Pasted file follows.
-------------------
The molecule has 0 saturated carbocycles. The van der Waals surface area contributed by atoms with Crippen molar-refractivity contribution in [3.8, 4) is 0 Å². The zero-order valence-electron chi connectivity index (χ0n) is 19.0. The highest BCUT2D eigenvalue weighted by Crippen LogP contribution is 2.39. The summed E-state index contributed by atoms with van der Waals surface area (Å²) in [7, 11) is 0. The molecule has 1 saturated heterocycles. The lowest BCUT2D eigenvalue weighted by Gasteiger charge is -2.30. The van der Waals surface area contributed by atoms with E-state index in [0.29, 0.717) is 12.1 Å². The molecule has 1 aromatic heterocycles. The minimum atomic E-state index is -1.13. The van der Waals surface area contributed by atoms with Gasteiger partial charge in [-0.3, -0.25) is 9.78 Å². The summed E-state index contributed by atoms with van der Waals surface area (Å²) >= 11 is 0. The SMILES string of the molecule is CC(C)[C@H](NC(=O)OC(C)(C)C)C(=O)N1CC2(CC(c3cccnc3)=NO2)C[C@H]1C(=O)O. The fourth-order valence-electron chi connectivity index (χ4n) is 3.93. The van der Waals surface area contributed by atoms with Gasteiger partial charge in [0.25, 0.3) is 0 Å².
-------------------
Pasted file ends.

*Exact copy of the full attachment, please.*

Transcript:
The molecule has 0 saturated carbocycles. The van der Waals surface area contributed by atoms with Crippen molar-refractivity contribution in [3.8, 4) is 0 Å². The zero-order valence-electron chi connectivity index (χ0n) is 19.0. The highest BCUT2D eigenvalue weighted by Crippen LogP contribution is 2.39. The summed E-state index contributed by atoms with van der Waals surface area (Å²) in [7, 11) is 0. The molecule has 1 saturated heterocycles. The lowest BCUT2D eigenvalue weighted by Gasteiger charge is -2.30. The van der Waals surface area contributed by atoms with E-state index in [0.29, 0.717) is 12.1 Å². The molecule has 1 aromatic heterocycles. The minimum atomic E-state index is -1.13. The van der Waals surface area contributed by atoms with Gasteiger partial charge in [-0.3, -0.25) is 9.78 Å². The summed E-state index contributed by atoms with van der Waals surface area (Å²) >= 11 is 0. The SMILES string of the molecule is CC(C)[C@H](NC(=O)OC(C)(C)C)C(=O)N1CC2(CC(c3cccnc3)=NO2)C[C@H]1C(=O)O. The fourth-order valence-electron chi connectivity index (χ4n) is 3.93. The van der Waals surface area contributed by atoms with Gasteiger partial charge in [0.25, 0.3) is 0 Å².